Chimacum School Board, District 4, candidates Michael Raymond, left, and Tami Robocker shake hands after completing their portion of the candidate forum hosted by the League of Women Voters at the Tri-Area Community Center for the six school board candidates. (Zach Jablonski/Peninsula Daily News)

Chimacum School Board, District 4, candidates Michael Raymond, left, and Tami Robocker shake hands after completing their portion of the candidate forum hosted by the League of Women Voters at the Tri-Area Community Center for the six school board candidates. (Zach Jablonski/Peninsula Daily News)

Community hears from Chimacum School Board candidates

Collaboration, merging with Port Townsend discussed

CHIMACUM — Six candidates seeking three positions on the Chimacum School Board presented their views on collaboration, education and on possibly merging with Port Townsend School District during a forum.

The final candidate forum for the Nov. 5 election that was presented by the Jefferson County League of Women Voters and the Port Townsend branch of the American Association of University Women’s was conducted Monday evening at the Tri-Area Community Center in Chimacum.

About 40 people attended.

The District 2 candidate are vying for the seat that was held by LuAnn Rogers for a two-year unexpired term. Rogers moved out of the district.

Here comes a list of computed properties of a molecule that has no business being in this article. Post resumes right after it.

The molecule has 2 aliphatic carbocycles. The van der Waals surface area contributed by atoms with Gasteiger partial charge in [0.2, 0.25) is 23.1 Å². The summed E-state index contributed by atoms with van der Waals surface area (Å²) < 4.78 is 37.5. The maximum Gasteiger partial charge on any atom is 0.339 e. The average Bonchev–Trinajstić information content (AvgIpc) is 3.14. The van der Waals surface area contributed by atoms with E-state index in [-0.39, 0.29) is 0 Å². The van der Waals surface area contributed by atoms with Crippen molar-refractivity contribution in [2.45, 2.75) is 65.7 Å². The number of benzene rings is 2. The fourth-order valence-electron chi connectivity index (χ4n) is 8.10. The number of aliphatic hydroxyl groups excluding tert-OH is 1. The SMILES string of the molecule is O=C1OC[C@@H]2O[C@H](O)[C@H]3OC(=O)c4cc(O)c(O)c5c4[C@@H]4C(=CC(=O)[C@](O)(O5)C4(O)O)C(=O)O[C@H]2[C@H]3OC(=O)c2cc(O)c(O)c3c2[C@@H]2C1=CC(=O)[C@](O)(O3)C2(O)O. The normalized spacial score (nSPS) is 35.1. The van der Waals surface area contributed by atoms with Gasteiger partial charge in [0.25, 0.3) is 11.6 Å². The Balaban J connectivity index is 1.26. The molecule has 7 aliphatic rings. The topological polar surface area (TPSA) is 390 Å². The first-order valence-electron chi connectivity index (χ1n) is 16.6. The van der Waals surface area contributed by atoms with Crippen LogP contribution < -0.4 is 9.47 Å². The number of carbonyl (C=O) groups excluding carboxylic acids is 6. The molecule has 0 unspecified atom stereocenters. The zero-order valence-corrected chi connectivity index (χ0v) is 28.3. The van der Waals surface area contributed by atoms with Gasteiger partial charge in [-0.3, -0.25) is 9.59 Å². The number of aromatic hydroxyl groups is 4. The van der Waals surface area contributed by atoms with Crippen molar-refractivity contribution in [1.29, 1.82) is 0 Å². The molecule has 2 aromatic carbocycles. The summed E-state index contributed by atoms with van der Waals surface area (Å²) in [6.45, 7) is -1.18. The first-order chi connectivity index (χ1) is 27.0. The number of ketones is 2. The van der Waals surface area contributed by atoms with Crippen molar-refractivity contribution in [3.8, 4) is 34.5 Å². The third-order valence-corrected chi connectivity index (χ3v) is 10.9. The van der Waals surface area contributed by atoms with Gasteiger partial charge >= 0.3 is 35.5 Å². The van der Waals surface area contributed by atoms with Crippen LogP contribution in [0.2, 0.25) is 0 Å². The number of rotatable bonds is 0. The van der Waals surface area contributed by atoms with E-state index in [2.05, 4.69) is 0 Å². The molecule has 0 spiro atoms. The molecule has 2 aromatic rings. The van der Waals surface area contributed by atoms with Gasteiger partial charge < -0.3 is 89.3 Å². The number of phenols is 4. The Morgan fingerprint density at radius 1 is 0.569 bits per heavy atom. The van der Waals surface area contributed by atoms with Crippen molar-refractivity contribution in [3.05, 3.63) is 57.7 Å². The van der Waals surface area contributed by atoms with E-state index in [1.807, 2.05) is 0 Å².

Mike Aman, 50, works at Carl’s Building Supply and has taught children’s ministry for 20 years.

Candidate Mickey Nagy, 39, is a project lead at Naval Undersea Warfare Center in Keyport and has four children in the Chimacum School District.

Both candidates are alums of Chimacum.

Mike Aman

Mike Aman

Nagy hopes to advocate for more student involvement in band, music and sports programs in the district.

“Sports, band and music are important for our youth,” Nagy said in his opening statement. “I think it should be mandatory that our students participate in one of those three.”

Aman hopes to bring the board back to “where it should be” to convince more people to become invested in the district long term.

“It’s going to take a bit of work,” Aman said in his opening statement. “It’s going to take to take a bit of effort.”

When asked about his vision on the educational process, Aman wants to encourage team work

“We’ve got a pretty good crew out there,” Aman said. “Things could just be tightened up a bit more … getting together and really being part of the same team.”

Nagy wants to encourage collaboration between the districts in the county and increase trade skill learning.

Mickey Nagy

Mickey Nagy

“We need [the students] to graduate ready to enter the workforce or go to college,” Nagy said. “Problem is we’re leaving a lot of kids behind. We need to focus on the trades.

“We can’t do it all, but we should work with the other districts.”

District 3 candidates hope to replace board chair Mike Gould, who chose not to run for reelection and will be a four-year term.

Both Steve Martin, 47, and Kristina Mayer, 66, were asked about the idea of merging with Port Townsend School District.

Both said they want to preserve Chimacum’s identity, but have not decided either way.

“If we put students first, we have to look at how to give them the broadest opportunities possible,” Mayer said.

“The schools in Jefferson County are like a string of pearls and Chimacum needs to find our shimmer.”

Martin believes there are opportunities to collaborate without a full merger.

Steve Martin

Steve Martin